Icy treats show love for Georgia Aquarium’s sea otters


  • Adult males average 65 pounds and adult females average 45 pounds. (Oz is the biggest at the Georgia Aquarium at 65 pounds.)
  • The male sea otter lives to be about 10 to 15 years old in the wild, while the female's life span is about 15 to 20 years. Their life spans are usually longer in an aquarium or zoo setting. (Gracie is the oldest at the Georgia Aquarium at 17 years old.)
  • Like other sea otters, the bodies of the sea otters at the aquarium are covered in a dense fur that must be constantly groomed to maintain its insulating properties and cleanliness. The thick coat helps to maintain the sea otter's body temperature in the cold ocean water. (The fur of the sea otter is the densest of all mammals at about 350,000 to 1,000,000 hairs per square inch, compared to dogs that have only 1,000 to 60,000 hairs per square inch.)
  • Sea otters must eat 20 to 25 percent of their body weight every day to maintain normal body temperature.

  • Classified as a marine "fissiped," the sea otter is an aquatic carnivore that is well-adapted for its life at sea. The digits on its front paws are separated and covered, similar to mittens. Its claws are retractable and the front paws have rough pads. These features help sea otters more easily grasp their slippery or spiny prey. On the hind paws, the pads are reduced and may be absent, except on the toes. The fifth digit or little toe is longer than all other otters, allowing the sea otter to spread its webbing wider when swimming.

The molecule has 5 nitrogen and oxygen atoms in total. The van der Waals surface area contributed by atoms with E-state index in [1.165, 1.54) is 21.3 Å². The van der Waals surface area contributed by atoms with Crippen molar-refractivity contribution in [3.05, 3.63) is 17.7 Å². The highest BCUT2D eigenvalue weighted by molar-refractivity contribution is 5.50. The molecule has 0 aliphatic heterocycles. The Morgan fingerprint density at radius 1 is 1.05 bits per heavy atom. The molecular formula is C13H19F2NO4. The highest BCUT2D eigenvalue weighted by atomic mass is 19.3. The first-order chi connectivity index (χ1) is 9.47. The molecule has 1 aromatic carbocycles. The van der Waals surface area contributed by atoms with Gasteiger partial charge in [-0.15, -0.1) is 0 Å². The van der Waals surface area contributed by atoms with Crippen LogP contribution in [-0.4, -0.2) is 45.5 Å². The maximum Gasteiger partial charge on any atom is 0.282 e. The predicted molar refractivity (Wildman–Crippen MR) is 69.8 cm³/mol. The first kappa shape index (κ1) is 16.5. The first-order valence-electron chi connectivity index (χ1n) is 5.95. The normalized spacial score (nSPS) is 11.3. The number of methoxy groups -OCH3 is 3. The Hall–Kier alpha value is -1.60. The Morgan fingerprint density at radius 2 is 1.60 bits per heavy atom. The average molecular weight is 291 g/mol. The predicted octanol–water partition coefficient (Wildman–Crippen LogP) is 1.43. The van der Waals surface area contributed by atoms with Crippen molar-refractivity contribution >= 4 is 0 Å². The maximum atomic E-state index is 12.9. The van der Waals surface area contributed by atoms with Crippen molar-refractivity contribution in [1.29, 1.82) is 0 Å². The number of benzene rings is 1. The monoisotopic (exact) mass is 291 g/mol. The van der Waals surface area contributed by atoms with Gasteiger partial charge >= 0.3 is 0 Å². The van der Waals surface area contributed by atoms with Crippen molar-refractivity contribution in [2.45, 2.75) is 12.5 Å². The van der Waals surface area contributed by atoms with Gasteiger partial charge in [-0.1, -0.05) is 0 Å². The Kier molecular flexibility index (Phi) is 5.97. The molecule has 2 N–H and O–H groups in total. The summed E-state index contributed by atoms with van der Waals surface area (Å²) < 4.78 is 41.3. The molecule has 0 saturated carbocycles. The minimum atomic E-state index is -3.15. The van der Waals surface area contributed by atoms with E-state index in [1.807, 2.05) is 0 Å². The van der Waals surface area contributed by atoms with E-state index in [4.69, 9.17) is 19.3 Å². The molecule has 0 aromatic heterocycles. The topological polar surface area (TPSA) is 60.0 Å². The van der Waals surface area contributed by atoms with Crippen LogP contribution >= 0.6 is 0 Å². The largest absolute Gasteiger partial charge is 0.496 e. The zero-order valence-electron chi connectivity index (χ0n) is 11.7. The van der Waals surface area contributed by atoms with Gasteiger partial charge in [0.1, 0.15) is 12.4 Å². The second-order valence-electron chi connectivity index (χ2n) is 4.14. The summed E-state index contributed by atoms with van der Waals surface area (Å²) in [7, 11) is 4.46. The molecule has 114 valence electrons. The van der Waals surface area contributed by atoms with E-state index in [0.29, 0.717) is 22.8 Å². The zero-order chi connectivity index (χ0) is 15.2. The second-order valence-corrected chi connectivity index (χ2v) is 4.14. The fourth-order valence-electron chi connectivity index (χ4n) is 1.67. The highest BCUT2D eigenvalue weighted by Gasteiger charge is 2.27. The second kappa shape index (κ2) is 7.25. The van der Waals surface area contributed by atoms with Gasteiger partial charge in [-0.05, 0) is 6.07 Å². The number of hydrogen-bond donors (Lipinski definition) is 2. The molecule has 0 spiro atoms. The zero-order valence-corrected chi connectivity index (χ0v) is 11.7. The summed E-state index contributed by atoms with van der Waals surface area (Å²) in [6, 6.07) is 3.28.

Source: Georgia Aquarium

Oz leaps onto a rocklike platform, scoots a yellow Easter “egg” under his armpit and disappears into chilly water. He leaps back — this time for an icy version of a yellow Peep.

Volunteer Heidi Groom watches and waits as Oz stares at a wide array of frozen treats. She knows exactly what Oz — the biggest sea otter at the Georgia Aquarium — is really after: the big ice treats.

Sure enough, Oz splashes out of the water to claim a big pink Easter basket and then slithers toward the biggest ice creation of all — a large Easter bunny with blended scallops inside.

For several years, Groom has designed and created ornate fish-filled frozen goodies for the five sea otters at the aquarium.

Groom holds the record at the Georgia Aquarium for most volunteer hours — recently surpassing 9,500 hours. One of 1,800 volunteers at the aquarium, Groom started volunteering in 2006, shortly after the aquarium opened in 2005. She was first a greeter, and after completing more training, she was allowed to work more closely with the animals.

Her holiday-inspired ice sculptures go back years after someone suggested making an ice treat in the shape of a pumpkin. She used a Bundt cake pan to make it. From there, she began working with molds in all shapes and sizes from hearts to coins to ghosts and bunnies.

Groom, 61, of Canton, volunteers up to 40 hours a week, helping with everything from cleaning and maintaining exhibits to assisting with food preparation for animals.